Don’t be afraid of the dark. This is something we are admonished about as children when the unknown looms large and threatening in the shadows of the night. On waking in the light of the morning, shadows retreat and fears dissipate. Light is revelatory: it shows us the reality of things that we can only guess at when we are in the dark. In Zen Buddhism, the concept of Satori signifies awakening, understanding and seeing into one’s true nature. The common translation of Satori captures all three: enlightenment.
We typically think of enlightenment as showing us something important, as when we have a sudden insight, gaining knowledge or wisdom as a result. Enlightenment is popularly understood as a state of mind that brings ultimate peace and harmony to our psyches but lesser known is the perspective that enlightenment is achieved by rediscovering the state of mind we are born into before self-awareness is honed. Over time our minds are molded according to the ways of the world, its expectations for us and the places we assume in it. As our lives play out, our challenge is to shake off these constrictions and make our way back to our true nature. Life, in all its convoluted demands, does not make this easy for us and we may often feel like we are groping in the dark just trying to make sense of ourselves. Still, we have flashes of enlightenment along the way that help guide us back to who we have always been.
Sincere relationships are beacons in the dark. We see our true nature reflected in the people we love when they express unbridled emotion. We share our true nature when we can enjoy being together without the need for words. We feed our true nature when we can trust and be trusted despite our faults and fallibilities. One of the most important relationships we can cultivate is the one we have with ourselves, learning to be comfortable with our own company. To achieve this, we must suspend our inner critic, experiencing the things that happen to us without letting them define us, accepting the process of life and showing ourselves the same compassion that we would show to those we love best.
Accepting the process is especially important when we train. Training requires us to constantly build ourselves up from the bottom, setting our standards higher with every goal we reach. There are times when the ongoing challenge can seem more like a struggle that leaves us feeling self-conscious and uncomfortable, falling into destructive patterns of stressing over our performance, comparing ourselves with others and worrying about how our teachers and peers must perceive our shortcomings. It is easy to feel like we are not good enough when our abilities are far from where we want them to be. When such feelings grow unchecked, they can diminish our self-concept, hinder our progress with unfounded limitations and make us feel as though we are stumbling in darkness rather than building skills.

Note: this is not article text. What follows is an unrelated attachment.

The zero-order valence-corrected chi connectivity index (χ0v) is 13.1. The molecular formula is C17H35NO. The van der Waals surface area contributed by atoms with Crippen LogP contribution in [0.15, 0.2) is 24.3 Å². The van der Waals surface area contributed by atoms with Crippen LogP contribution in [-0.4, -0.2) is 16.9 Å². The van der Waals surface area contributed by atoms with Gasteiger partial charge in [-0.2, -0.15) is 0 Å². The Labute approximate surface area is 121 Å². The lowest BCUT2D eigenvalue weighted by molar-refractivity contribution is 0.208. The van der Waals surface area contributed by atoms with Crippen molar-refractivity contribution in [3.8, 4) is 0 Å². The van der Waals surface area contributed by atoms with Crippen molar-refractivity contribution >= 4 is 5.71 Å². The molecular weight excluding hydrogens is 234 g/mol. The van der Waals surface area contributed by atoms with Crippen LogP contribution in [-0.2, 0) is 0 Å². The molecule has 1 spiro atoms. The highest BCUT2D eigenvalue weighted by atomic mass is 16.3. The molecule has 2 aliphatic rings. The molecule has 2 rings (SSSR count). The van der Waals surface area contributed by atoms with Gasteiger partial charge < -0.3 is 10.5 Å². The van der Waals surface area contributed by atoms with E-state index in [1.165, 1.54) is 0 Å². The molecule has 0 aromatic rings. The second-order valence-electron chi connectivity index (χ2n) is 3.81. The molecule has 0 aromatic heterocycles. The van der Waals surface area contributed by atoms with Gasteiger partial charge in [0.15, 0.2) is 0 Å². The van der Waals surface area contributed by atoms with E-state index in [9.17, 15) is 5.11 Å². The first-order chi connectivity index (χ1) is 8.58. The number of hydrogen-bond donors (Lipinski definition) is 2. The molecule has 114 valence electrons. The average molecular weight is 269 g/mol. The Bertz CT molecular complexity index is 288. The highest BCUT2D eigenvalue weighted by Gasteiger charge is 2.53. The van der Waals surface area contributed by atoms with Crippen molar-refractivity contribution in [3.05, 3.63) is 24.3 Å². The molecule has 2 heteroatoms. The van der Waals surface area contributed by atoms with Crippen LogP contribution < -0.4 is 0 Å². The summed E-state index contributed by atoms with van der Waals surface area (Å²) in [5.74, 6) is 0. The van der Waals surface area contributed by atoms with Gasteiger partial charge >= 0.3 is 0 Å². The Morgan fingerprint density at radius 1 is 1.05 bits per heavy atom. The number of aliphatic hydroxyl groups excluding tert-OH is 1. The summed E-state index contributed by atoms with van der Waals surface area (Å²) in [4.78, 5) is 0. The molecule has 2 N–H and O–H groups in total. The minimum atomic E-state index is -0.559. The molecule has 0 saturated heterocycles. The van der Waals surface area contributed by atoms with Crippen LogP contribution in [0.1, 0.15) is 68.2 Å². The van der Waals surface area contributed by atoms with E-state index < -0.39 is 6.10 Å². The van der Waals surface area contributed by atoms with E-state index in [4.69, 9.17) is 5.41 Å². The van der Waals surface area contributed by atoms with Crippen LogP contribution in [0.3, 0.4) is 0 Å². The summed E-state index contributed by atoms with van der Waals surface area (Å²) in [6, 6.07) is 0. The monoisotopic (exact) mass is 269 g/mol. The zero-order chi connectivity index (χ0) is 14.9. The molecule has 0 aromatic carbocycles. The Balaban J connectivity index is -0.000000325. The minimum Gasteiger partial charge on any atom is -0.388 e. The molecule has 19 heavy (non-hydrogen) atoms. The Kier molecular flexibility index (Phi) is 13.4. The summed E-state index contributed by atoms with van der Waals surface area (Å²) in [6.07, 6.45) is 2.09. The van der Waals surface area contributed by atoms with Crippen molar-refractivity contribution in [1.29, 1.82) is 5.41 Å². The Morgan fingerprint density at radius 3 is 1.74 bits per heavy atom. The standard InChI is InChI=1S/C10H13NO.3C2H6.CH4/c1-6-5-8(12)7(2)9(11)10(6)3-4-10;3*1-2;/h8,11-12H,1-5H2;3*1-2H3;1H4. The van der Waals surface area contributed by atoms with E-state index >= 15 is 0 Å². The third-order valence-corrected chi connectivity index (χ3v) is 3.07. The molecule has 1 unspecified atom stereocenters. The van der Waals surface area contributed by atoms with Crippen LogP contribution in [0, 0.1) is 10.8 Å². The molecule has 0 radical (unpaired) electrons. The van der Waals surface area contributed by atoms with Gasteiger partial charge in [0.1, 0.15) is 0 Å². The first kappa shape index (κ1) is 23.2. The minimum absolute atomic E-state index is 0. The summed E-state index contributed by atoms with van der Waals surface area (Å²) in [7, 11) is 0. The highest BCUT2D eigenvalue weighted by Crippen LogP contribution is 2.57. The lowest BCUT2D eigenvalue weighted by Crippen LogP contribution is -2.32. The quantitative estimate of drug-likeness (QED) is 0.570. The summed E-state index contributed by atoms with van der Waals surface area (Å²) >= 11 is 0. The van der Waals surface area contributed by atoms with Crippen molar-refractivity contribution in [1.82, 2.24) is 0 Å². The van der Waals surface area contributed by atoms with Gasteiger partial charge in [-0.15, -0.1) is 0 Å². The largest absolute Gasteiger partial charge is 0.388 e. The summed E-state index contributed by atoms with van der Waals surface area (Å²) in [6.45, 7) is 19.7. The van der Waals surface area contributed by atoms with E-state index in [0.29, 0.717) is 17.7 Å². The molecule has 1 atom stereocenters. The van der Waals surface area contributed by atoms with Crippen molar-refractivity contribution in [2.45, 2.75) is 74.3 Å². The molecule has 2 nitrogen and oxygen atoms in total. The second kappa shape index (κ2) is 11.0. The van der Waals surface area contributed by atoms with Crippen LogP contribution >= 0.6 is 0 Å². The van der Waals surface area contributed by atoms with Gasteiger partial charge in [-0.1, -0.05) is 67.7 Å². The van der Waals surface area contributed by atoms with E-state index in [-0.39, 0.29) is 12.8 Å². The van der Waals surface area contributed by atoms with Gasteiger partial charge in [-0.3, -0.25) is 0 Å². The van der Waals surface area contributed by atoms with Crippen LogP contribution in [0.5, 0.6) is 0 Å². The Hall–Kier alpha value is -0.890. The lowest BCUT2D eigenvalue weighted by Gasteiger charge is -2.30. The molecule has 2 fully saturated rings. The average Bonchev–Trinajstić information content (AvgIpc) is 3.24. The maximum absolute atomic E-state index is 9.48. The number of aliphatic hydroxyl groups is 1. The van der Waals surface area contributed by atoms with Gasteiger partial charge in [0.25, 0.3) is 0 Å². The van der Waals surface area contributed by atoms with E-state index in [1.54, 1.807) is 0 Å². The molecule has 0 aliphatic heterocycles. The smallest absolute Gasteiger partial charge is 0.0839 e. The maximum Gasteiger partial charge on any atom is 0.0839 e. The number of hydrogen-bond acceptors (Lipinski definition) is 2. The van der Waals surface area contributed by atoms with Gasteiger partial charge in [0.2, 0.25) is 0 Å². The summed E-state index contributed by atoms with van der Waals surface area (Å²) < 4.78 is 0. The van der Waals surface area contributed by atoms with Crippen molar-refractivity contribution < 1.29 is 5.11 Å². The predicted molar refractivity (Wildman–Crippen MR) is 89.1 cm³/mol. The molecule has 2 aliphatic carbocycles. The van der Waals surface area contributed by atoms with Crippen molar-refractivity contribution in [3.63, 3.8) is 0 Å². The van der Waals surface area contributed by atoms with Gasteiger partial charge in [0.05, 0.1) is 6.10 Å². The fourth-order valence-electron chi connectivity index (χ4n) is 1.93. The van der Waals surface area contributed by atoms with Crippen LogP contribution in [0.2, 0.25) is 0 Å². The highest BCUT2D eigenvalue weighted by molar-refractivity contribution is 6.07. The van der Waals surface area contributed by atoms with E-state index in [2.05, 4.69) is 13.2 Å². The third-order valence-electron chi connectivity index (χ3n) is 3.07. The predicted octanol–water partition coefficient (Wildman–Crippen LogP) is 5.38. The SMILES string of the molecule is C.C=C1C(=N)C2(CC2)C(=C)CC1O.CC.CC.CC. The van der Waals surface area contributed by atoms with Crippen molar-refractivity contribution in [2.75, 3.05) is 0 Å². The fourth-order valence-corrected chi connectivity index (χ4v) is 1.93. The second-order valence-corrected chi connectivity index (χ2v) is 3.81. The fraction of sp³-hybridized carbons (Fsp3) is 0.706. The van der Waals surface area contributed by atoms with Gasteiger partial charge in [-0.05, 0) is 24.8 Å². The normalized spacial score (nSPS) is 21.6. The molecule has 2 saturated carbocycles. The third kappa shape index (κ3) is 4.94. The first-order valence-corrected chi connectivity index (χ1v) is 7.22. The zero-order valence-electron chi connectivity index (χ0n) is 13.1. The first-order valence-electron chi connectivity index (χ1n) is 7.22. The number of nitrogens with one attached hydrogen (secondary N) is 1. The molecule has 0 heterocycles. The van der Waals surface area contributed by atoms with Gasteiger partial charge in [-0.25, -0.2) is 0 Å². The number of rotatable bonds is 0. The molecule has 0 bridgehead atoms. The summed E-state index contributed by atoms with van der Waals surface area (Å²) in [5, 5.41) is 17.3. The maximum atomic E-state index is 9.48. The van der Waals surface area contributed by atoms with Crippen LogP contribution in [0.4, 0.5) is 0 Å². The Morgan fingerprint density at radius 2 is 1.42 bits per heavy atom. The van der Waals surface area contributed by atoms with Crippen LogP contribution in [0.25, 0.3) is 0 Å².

We experience enlightenment in our training whenever we learn to do something that we previously didn’t think we could. To facilitate such learning, we need to set aside expectations, quiet our mental commentary and let experience play out in us. If we remain diligent in our practice, a light bulb eventually goes off somewhere in our muscle memory and we soon find ourselves moving in ways we once couldn’t fathom as naturally as if we never had to learn in the first place. Letting things happen outside of our habitual awareness, in the dark of our subconscious where mind and body convene, is sometimes the solution that eventually wakes us up and shows us our true potential. This potential is like a torch we carry inside, continuously lighting our way along the budo path.
Life is a journey that often does its best to distract us from our true nature but there is always a way back. Sometimes we have to let go of what we think we know, leaving the spotlight of self-awareness, and plunge into darkness to rediscover the authentic light in us. When this happens, don’t be afraid of the dark. Recognize it as the precursor to enlightenment.